Scottish and Southern Electricity Networks (SSEN), operating as Scottish Hydro Electric Transmission plc (SHET) under licence has plans to construct a new 400/275kV substation adjacent an existing substation in Peterhead. SHET previously consulted on proposals for a new substation at Peterhead in 2013, however due to the changing requirements in the transmission network, SHET has undertaken further system and technical analysis to ensure that our proposals meet the future requirements of the network.
Because of the network analysis and with a rise in contracted generation within the North East Area, there is an increased requirement for SHET to reinforce the network at Peterhead through the provision of a 275/400kV Electricity substation.
Our proposals will also provide consideration of SHETs plans to reinforce the existing 275kV overhead line, which connects the substations at Blackhillock, Keith, Kintore and Peterhead, to enable operation at an increased voltage of 400kV.
On this basis, SHET propose to develop a new substation adjacent to the existing 275kV substation at Peterhead. The new substation will comprise of four enclosed super grid transformers, a 400kV gas-insulated busbar, substation control building and associated infrastructure.
Significant generation connecting to the North East transmission network has triggered the need for a new 400kV substation in Peterhead.
We previously consulted on proposals for a new substation at Peterhead in 2013, however due to the changing requirements in the transmission network, we have undertaken further system and technical analysis to ensure that our proposals meet the future requirements of the network.
Our proposals will consider plans to reinforce the existing 275kV overhead line, which connects the substations at Blackhillock, Keith, New Deer, Rothienorman, Kintore and Peterhead, to enable operation at an increased voltage of 400kV.
On this basis, we propose to develop a new substation adjacent to the existing 275kV substation at Peterhead. The new substation will comprise of four super grid transformers, plant enclosures, a 400kV gas-insulated busbar, substation control building and associated infrastructure.
Community Liaison Manager, Gary Donlin, discusses the aim of the community consultation sessions held in Rothienorman, Peterhead, Keith and Kintore. Across the four events around 50 local community members attended, met with the team, found out more about our proposals and contributed towards the feedback process.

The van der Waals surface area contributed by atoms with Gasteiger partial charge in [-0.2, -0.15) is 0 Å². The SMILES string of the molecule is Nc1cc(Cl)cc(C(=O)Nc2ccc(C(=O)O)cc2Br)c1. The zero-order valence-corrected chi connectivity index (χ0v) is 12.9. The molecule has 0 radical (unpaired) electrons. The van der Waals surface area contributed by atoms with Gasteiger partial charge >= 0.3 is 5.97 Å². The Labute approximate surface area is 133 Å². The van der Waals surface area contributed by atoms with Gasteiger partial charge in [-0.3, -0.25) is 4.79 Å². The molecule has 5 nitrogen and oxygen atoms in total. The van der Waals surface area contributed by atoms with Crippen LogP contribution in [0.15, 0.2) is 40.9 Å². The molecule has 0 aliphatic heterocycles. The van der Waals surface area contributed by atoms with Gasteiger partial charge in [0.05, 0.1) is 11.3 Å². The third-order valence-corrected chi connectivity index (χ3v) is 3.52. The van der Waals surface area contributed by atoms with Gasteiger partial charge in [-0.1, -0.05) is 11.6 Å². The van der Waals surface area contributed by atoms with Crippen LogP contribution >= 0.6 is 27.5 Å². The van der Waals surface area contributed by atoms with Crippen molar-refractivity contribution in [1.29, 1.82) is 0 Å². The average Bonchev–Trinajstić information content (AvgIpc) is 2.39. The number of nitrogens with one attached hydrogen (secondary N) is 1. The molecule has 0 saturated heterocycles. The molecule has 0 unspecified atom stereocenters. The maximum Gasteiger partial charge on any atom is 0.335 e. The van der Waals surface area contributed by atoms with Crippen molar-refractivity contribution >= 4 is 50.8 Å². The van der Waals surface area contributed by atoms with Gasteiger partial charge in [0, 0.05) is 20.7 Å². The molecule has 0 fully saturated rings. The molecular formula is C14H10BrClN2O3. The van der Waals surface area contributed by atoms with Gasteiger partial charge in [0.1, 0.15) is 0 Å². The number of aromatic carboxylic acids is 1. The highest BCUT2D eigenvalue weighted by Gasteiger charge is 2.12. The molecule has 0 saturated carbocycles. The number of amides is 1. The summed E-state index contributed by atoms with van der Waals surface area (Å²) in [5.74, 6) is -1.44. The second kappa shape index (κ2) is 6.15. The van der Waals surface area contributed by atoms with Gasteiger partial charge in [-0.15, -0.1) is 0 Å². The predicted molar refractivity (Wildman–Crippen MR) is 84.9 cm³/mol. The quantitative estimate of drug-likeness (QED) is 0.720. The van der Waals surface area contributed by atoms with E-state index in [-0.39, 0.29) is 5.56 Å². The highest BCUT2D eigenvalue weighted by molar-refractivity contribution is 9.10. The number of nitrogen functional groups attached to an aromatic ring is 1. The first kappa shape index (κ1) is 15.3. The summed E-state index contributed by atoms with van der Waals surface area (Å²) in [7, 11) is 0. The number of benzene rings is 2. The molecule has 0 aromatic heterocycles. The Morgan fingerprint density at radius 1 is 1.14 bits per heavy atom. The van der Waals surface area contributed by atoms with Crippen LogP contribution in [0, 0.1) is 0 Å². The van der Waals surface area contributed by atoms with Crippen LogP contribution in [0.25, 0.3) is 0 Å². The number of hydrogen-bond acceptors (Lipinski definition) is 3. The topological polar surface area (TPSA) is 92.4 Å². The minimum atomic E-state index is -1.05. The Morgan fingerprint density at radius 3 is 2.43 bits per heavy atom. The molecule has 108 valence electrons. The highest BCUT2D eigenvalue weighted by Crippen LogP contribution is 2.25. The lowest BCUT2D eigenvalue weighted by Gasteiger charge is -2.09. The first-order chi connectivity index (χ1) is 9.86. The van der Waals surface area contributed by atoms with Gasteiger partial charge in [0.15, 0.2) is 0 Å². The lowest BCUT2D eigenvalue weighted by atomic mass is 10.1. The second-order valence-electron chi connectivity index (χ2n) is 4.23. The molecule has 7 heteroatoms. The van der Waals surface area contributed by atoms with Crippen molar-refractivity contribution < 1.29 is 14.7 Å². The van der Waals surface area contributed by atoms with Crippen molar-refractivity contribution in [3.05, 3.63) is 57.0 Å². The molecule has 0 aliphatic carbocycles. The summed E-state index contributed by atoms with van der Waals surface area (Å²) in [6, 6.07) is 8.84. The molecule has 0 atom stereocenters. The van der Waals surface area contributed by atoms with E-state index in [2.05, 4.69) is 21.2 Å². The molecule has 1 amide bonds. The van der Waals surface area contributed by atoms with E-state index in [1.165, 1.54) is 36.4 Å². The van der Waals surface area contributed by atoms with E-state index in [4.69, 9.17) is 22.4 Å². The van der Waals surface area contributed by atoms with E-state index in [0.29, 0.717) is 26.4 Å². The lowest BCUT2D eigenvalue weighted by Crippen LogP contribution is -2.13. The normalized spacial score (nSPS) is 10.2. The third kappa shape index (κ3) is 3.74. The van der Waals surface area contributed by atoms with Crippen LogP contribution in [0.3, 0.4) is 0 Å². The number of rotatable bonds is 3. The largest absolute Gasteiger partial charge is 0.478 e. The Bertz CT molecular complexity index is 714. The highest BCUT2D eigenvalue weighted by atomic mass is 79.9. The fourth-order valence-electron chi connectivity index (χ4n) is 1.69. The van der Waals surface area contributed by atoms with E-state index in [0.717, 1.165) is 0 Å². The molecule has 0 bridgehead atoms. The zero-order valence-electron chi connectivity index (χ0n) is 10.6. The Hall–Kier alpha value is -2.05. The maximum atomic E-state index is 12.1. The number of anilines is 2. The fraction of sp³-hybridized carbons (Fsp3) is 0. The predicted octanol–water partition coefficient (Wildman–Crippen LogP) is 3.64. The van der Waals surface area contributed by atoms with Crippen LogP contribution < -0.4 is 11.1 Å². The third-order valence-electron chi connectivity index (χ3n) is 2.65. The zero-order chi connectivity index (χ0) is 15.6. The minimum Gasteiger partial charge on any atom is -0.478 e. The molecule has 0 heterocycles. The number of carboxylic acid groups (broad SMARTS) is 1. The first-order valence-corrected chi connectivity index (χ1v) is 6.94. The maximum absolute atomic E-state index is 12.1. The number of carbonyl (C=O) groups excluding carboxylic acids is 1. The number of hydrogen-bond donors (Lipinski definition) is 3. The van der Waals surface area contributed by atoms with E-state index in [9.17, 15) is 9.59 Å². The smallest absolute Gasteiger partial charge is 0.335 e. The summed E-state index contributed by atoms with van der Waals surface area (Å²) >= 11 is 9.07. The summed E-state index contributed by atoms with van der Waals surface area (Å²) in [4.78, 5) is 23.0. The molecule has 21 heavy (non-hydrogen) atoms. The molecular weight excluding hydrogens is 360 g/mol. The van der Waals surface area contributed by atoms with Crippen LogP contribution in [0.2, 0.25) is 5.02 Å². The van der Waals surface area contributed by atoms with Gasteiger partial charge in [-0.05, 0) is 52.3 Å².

Scottish and Southern Electricity Networks is the trading name of Scottish and Southern Energy Power Distribution Limited, Scottish Hydro Electric Transmission plc, Scottish Hydro Electric Power Distribution plc and Southern Electric Power Distribution plc.
It’s the highest voltage electricity network in the UK – the ‘motorway network’ of the energy world. It transmits large quantities of electricity over long distances via wires carried on a system of mainly metal towers (pylons) and large substations. Transmission voltages in Scotland are 132kV, 275kV and 400kV. Larger generation schemes usually connect to the Transmission system.
The lower voltage parts of the system are called distribution networks. In Scotland, these local networks operate below 132kV whereas in England the distribution network includes 132kV.
The Scottish Ministers are responsible for determination of applications submitted under Section 37 of the Electricity Act 1989. Both statutory consultees and members of the public have the right to submit their representations on the application. All representations will be considered by Scottish Ministers in their determination of the application.
The Office for Gas and Electricity Markets (Ofgem), as the regulator, has to approve all investment so project proposals are developed under license conditions.
Preferred route corridors chosen will comply with revised ‘Holford Rules’ which are the recognised industry approach to routeing overhead lines amended to reflect Scottish circumstances.
SHE Transmission are regulated by the Office for Gas and Electricity Markets (Ofgem), the regulator responsible for representing consumers' interests. Electricity consumer interests are therefore one of our key drivers and this is enshrined in our statutory duties under the Electricity Act.
In particular we have a statutory duty to develop, maintain and operate an efficient, economic and co-ordinated transmission system. Since the costs of these projects will ultimately be paid for by electricity consumers, we have a responsibility to take cost into account with due weighting in a comparison against other important factors.
Investments in projects are made by SHE Transmission plc. Electricity transmission companies are authorised to recover the costs of such investments through 'use of system' charges which are levied by National Grid Electricity Transmission plc on generators and suppliers of electricity. Suppliers recover their costs from all electricity customers. In order to protect the interests of customers, the transmission companies have to demonstrate to the energy regulator, Ofgem (Office for Gas and Electricity Markets) that proposed investments are necessary, are efficient and are economical so that the charges which are ultimately levied on all electricity customers are justified.
This means SHE Transmission is subject to a funding mechanism established by Parliament and regulated by Ofgem. Cross subsidies between different businesses in the SSE group is not permitted.
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